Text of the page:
During his rally in El Paso Monday night, President Donald Trump made some unlikely statements, from El Paso’s border wall significantly impacting crime in the city when no such impact exists to warnings about bans on airplanes and cows.
Among these memorable claims was another rather unexpected tangent in praise of the American economy – not under his own administration for a change, but under that of Democratic President Grover Cleveland.
In the midst of a riff on trade policies, Trump said
“And if you look back at our country when we were very rich, when we had no debt, when we had no problems economically, you take back, you take, look – 1888, the Great Tariff Debate – you know what the debate was about? Our country had so much money, they had to debate what the hell to do with all the money because tariffs were bringing in a fortune into the United States.”President Trump, Rally at El Paso, TX
Now, like many of the things the President said during this speech, this statement is pretty ignorant of history.
It’s true that the American economy was indeed booming during this period. American manufacturing was leading the world in terms of market share, industrial capacity, efficiency, and affordability. American steel mills were able to turn hefty profits thanks to the considerable duties placed on their English competition, and this money was in turn invested into even more production and innovation. Wages were high, manufacturing was going strong, and federal revenues were off the charts.
But it’s not that simple.
First, some context. Beginning with the Morrill tariff of 1861, American manufacturers enjoyed strong protective policies during the era of Republican political domination following the Civil War, especially in the iron, steel, and wool industries. The revenue generated from these tariffs was what financed most of the federal government.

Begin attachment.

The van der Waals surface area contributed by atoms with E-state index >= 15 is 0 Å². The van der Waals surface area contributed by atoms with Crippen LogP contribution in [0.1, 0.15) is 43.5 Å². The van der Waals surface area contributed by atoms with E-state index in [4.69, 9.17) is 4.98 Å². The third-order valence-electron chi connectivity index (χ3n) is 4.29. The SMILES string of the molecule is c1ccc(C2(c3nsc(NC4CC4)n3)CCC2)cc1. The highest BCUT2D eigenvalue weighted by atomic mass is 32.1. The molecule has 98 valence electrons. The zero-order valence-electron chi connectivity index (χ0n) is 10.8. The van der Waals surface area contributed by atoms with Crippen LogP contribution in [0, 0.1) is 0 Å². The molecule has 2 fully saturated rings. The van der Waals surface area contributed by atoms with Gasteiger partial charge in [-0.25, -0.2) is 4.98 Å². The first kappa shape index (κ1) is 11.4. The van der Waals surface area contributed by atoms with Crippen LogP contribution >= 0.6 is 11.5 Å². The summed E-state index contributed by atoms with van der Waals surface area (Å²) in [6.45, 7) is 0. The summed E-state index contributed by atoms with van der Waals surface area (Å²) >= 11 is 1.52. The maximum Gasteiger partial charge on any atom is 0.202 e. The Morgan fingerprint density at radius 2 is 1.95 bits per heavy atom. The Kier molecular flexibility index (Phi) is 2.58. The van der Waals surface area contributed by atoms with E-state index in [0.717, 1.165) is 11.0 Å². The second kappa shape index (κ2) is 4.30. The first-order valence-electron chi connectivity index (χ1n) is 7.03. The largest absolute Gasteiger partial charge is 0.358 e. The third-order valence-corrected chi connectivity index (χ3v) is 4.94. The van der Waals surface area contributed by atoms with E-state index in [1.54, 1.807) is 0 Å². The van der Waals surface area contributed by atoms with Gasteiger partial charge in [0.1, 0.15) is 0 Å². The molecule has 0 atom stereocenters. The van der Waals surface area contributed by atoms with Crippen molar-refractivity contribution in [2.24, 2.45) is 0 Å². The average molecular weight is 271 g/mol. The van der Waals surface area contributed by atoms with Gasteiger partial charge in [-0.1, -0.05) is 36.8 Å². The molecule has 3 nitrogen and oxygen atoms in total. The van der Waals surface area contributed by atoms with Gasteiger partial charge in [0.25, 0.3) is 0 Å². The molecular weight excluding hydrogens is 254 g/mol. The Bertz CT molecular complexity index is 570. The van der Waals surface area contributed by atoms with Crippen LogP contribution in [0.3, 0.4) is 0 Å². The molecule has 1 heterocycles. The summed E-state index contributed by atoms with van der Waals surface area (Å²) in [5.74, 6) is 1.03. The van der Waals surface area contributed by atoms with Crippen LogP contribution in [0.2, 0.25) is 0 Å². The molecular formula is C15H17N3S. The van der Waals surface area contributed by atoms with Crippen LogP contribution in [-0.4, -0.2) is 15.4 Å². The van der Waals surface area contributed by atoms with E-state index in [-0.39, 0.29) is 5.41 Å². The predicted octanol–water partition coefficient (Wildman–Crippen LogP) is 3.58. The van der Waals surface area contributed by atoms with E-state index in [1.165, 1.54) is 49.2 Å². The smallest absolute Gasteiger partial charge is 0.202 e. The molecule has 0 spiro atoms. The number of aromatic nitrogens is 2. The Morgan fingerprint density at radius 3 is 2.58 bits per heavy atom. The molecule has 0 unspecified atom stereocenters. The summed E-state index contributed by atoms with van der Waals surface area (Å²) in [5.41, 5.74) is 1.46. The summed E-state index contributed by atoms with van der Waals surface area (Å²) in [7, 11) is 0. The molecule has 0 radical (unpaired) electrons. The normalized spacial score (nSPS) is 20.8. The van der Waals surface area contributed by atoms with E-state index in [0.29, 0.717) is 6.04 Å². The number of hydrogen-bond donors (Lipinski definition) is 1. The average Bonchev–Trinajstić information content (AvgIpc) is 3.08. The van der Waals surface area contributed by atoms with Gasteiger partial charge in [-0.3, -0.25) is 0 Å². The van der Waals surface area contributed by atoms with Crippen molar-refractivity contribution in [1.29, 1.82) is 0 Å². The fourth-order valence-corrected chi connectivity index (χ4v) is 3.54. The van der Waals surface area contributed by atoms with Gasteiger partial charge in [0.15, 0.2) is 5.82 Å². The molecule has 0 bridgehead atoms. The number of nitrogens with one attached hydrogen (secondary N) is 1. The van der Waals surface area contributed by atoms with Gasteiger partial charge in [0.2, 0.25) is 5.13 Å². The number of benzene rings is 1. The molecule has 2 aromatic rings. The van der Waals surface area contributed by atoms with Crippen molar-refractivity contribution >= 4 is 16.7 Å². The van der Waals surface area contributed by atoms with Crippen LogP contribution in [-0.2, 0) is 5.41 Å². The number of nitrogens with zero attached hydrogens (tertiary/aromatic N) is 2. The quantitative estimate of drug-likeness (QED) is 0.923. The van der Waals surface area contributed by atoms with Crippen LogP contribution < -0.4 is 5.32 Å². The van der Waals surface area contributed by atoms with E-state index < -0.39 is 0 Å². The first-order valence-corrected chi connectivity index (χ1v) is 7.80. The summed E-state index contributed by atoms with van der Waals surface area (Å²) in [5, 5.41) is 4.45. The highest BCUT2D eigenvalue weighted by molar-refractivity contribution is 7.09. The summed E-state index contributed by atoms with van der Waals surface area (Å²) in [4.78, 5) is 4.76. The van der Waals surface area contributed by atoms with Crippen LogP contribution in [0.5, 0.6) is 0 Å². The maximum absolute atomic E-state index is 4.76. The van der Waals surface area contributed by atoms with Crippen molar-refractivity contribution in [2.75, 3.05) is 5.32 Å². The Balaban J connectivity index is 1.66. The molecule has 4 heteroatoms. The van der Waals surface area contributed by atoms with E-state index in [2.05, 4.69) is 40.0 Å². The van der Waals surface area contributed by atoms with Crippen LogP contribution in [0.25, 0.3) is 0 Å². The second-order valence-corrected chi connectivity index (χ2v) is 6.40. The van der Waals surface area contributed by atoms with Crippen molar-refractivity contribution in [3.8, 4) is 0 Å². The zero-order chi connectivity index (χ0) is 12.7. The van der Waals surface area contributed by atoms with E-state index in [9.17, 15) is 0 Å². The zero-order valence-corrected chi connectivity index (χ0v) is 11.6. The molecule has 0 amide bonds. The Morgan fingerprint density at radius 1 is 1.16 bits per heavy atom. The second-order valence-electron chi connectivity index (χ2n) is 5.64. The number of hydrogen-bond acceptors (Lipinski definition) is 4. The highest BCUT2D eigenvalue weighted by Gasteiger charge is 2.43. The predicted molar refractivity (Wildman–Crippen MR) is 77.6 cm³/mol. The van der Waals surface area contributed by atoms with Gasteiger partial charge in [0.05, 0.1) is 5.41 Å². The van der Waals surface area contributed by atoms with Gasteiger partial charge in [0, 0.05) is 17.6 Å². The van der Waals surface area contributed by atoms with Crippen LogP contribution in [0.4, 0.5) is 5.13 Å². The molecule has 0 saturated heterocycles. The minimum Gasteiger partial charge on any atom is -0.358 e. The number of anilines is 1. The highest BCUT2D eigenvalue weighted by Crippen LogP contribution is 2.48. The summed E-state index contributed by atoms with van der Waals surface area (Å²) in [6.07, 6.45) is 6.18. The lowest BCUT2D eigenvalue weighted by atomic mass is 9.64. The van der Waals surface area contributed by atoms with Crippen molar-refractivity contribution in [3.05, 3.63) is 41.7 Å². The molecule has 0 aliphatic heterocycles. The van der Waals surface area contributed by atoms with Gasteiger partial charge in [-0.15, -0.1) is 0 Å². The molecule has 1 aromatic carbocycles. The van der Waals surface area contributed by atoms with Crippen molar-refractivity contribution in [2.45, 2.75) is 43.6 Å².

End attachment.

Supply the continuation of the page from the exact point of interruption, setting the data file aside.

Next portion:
Tariff rates were kept high in order to help pay off debts incurred during the war; however, by the 1880s, the federal government was running unprecedentedly large fiscal surpluses, exceeding average expenditures by 40% between the years 1880-88. The high tariffs were no longer necessary.
President Cleveland took the bold step of making this issue the center point of his re-election campaign. He also made it the focus of his 1887 State of the Union address:
You are confronted at the threshold of your legislative duties with a condition of the national finances which imperatively demands immediate and careful consideration.
The amount of money annually exacted, through the operation of present laws, from the industries and necessities of the people largely exceeds the sum necessary to meet the expenses of the Government.
When we consider that the theory of our institutions guarantees to every citizen the full enjoyment of all the fruits of his industry and enterprise, with only such deduction as may be his share toward the careful and economical maintenance of the Government which protects him, it is plain that the exaction of more than this is indefensible extortion and a culpable betrayal of American fairness and justice. This wrong inflicted upon those who bear the burden of national taxation, like other wrongs, multiplies a brood of evil consequences. The public Treasury, which should only exist as a conduit conveying the people’s tribute to its legitimate objects of expenditure, becomes a hoarding place for money needlessly withdrawn from trade and the people’s use, thus crippling our national energies, suspending our country’s development, preventing investment in productive enterprise, threatening financial disturbance, and inviting schemes of public plunder.